“I said, ‘Oh, there are two of us,'” Bottone said. “And he said, ‘Where?'”
Bottone, who was 34 weeks pregnant at the time, pointed to her belly. Although she said her ‘little girl is here’, Bottone said, one of the MPs she met on June 29 told her there must be ‘two bodies outside the body’ . While the state criminal code recognizes a fetus as a person, the Texas Transportation Code does not.
“An officer kind of dismissed me when I mentioned it was a living child, after all that’s going on with the knockdown of Roe vs. Wade. “So I don’t know why you don’t see that,” I said,” she told the Dallas Morning News, which first reported the story.
Bottone was fined $215 for driving alone into the lane of two or more occupants – a citation she told local media she would challenge in court this month.
“I’m going to fight it,” Bottone, 32, of Plano, Texas, told The Post.
Although the Texas Department of Transportation has not indicated whether it plans to change the transportation code, Bottone’s case is one that could move the state into “uncharted territory” following the decision of the June 24 in Dobbs v. Jackson Women’s Health OrganizationChad Ruback, a Dallas-based appellate attorney, told the Post.
“I find his argument creative, but I don’t believe, based on the current iteration of the Texas transportation code, that his argument would likely succeed in an appellate court,” he said. “That being said, it’s entirely possible that she could find a trial court judge who would reward her for her creativity.”
Ruback added: “This is a very unique situation in American jurisprudence.
Representatives from the Dallas County Sheriff’s Department and the Texas Department of Transportation did not immediately respond to requests for comment.
The news comes as all corners of the country deal with the fallout from the Supreme Court’s ruling more than two weeks ago. President Biden delivered a moving speech on Friday announcing a series of measures to strengthen abortion rights, responding to growing demands from activists for him to take bolder and stronger action. Biden signing an executive order to improve access to reproductive health services was a move generally welcomed by abortion activists, but many said it likely wouldn’t do much for women in states where the Abortion is prohibited. The president acknowledged the limits of his executive powers, saying the Dobbs decision was “the terrible, extreme and, I think, totally wrong decision of the Supreme Court”.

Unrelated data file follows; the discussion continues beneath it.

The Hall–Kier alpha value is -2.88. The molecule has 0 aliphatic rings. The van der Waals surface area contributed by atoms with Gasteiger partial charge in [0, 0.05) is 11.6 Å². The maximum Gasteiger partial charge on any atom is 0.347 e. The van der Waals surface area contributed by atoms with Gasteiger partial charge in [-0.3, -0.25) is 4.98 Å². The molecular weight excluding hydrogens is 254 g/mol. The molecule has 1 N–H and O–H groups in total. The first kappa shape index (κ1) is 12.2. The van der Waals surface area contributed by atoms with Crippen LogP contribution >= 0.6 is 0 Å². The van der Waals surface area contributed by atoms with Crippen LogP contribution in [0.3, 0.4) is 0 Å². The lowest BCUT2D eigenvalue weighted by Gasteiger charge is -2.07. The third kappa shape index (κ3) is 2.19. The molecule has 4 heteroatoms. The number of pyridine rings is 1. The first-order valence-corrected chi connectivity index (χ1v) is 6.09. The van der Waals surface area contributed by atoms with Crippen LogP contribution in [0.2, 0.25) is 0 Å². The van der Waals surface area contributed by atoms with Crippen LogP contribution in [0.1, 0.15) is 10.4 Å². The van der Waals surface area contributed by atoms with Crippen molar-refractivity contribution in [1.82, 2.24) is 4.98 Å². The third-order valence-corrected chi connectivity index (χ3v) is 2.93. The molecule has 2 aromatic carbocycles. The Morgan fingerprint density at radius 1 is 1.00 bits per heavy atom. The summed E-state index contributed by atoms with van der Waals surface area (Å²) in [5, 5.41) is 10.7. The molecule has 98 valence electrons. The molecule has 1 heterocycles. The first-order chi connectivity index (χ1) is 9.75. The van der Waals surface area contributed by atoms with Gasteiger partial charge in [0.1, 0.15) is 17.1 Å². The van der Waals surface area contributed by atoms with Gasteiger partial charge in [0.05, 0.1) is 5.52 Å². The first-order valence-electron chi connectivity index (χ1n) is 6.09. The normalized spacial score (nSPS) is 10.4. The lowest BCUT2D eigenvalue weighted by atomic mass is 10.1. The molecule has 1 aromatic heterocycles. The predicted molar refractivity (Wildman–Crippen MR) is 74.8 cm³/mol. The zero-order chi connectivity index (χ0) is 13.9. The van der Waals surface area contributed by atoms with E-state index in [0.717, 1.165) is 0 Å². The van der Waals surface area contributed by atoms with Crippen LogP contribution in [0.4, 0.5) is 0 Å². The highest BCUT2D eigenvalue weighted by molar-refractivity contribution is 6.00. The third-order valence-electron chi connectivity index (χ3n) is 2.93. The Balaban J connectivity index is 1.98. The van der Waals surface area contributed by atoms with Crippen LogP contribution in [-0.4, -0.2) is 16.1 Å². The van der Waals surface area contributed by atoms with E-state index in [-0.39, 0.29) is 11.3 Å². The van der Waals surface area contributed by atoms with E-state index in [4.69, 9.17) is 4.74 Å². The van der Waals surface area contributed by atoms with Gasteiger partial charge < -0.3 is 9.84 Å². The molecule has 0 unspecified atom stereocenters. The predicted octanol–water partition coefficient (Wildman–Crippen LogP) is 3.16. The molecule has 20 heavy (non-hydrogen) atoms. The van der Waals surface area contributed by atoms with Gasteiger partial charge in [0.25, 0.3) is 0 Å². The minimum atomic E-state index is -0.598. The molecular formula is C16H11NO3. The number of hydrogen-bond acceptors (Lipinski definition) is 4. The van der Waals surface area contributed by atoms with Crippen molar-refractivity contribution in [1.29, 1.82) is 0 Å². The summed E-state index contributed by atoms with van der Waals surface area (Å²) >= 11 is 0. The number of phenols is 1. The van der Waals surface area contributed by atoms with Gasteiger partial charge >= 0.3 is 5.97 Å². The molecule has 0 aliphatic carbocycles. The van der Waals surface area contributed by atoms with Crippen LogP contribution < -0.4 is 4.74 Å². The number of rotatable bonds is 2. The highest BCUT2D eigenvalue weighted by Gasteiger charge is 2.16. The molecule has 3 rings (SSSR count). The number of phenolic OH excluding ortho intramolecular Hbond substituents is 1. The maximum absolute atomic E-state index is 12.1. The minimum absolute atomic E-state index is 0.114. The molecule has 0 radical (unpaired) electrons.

“What we are witnessing was not a constitutional judgment,” Biden said. “It was an exercise in raw political power.”
Biden, in fiery speech, announces actions on abortion rights
Texas is among 13 states that had ‘trigger bans’ designed to go into effect once deer was overturned, banning abortions within 30 days of the decision.
This Texas teenager wanted an abortion. She now has twins.
It was Texas’ nearly century-old abortion ban that was ruled unconstitutional in Roe vs. Wade, the 1973 Supreme Court decision that legalized abortion nationwide. After the Supreme Court overturned deer On June 24, in a 5-4 decision, Texas Attorney General Ken Paxton (right) indicated that prosecutors can now enforce the 1925 law, which he called “100% good law” on Twitter. Abortion rights groups and clinics have sued, arguing it should be construed as repealed and unenforceable.
A Harris County, Texas judge granted a temporary order last month allow clinics to offer abortions for at least two weeks without criminal prosecution. Judge Christine Weems (D) ruled that a pre-deer the ban imposed by Paxton and prosecutors would “inevitably and irreparably chill the provision of abortions in the last vital weeks during which safer abortion care remains available and legal in Texas.”
But the Texas Supreme Court granted an “emergency motion for temporary relief” from Weems’ ruling last week, after Paxton sought the injunction.
Texas Supreme Court blocks order allowing abortions to resume
Five days after the Dobbs decision, Bottone said she was in a hurry to pick up her 6-year-old son and decided to drive her GMC Yukon into the HOV lane because she “couldn’t be a minute late.”
As she attempted to argue that the fetus was her second passenger, Bottone told the Post that the deputy was not open to argument.
“I thought that was weird and said, ‘With everything going on, especially in Texas, that counts as a baby,'” she said. “He kind of waved me on and said, ‘This officer is going to take care of you.'”
Bottone said that although one of the deputies told her the ticket would likely be dropped if she fought him, she is upset the citation was issued in the first place.
“I thought it was a waste of time. It just rubbed me wrong,” she said. “I don’t think that’s fair.”
Bottone pointed out that while she thinks women should have choice about what they do with their bodies, “that doesn’t mean I’m also pro-choice.” She noted that she also drove in the HOV lane when she was pregnant with her first child, her 6-year-old son.
Ruback told the Post he doesn’t know if Texas or other states would consider such a change to their transportation codes.
“It’s entirely possible that Brandy could ask representatives of the Legislature to make this change, but I haven’t heard of it if it happened,” said Ruback, who is not involved in the process. his case. “My impression is that she would be happy if she got off her ticket. Again, these are unusual times we live in, that’s for sure.
Bottone told the Post that she hopes Texas laws will be consistent on how measures recognize unborn children.
“The laws don’t speak the same language, and it’s all been a bit confusing, honestly,” she said.
She is due in court on July 20, just two weeks before her daughter’s due date on August 3.
“It wasn’t because of Roe vs. Wade that I jumped in the HOV lane,” she said. “I was just thinking about me and one other person.”
Matt Viser, Caroline Kitchener and Adela Suliman contributed to this report.